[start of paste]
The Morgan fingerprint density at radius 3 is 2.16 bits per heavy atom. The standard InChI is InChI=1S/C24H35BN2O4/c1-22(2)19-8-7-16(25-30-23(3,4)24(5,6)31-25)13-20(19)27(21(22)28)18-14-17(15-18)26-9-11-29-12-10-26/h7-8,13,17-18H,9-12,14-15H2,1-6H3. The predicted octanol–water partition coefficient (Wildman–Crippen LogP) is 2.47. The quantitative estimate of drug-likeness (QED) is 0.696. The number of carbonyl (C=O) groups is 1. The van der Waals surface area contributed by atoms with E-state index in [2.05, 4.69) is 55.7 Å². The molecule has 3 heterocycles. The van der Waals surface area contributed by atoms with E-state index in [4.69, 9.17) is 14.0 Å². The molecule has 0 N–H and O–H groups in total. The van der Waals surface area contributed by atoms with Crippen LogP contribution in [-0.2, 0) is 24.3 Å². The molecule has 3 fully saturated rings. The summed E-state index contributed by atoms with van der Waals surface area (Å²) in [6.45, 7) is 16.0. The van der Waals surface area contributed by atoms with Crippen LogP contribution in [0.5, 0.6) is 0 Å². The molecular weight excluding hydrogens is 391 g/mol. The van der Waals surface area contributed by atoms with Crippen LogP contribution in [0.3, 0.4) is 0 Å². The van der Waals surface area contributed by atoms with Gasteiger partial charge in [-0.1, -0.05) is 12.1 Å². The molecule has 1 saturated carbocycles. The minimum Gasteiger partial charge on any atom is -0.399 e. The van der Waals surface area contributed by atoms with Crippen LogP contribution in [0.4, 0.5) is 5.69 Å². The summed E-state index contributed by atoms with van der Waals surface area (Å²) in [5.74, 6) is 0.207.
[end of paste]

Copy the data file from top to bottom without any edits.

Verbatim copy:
The Morgan fingerprint density at radius 3 is 2.16 bits per heavy atom. The standard InChI is InChI=1S/C24H35BN2O4/c1-22(2)19-8-7-16(25-30-23(3,4)24(5,6)31-25)13-20(19)27(21(22)28)18-14-17(15-18)26-9-11-29-12-10-26/h7-8,13,17-18H,9-12,14-15H2,1-6H3. The predicted octanol–water partition coefficient (Wildman–Crippen LogP) is 2.47. The quantitative estimate of drug-likeness (QED) is 0.696. The number of carbonyl (C=O) groups is 1. The van der Waals surface area contributed by atoms with E-state index in [2.05, 4.69) is 55.7 Å². The molecule has 3 heterocycles. The van der Waals surface area contributed by atoms with E-state index in [4.69, 9.17) is 14.0 Å². The molecule has 0 N–H and O–H groups in total. The van der Waals surface area contributed by atoms with Crippen LogP contribution in [-0.2, 0) is 24.3 Å². The molecule has 3 fully saturated rings. The summed E-state index contributed by atoms with van der Waals surface area (Å²) in [6.45, 7) is 16.0. The van der Waals surface area contributed by atoms with Crippen LogP contribution in [0.5, 0.6) is 0 Å². The molecular weight excluding hydrogens is 391 g/mol. The van der Waals surface area contributed by atoms with Crippen LogP contribution in [0.3, 0.4) is 0 Å². The van der Waals surface area contributed by atoms with Gasteiger partial charge in [-0.1, -0.05) is 12.1 Å². The molecule has 1 saturated carbocycles. The minimum Gasteiger partial charge on any atom is -0.399 e. The van der Waals surface area contributed by atoms with Crippen LogP contribution in [0.4, 0.5) is 5.69 Å². The summed E-state index contributed by atoms with van der Waals surface area (Å²) in [5.74, 6) is 0.207.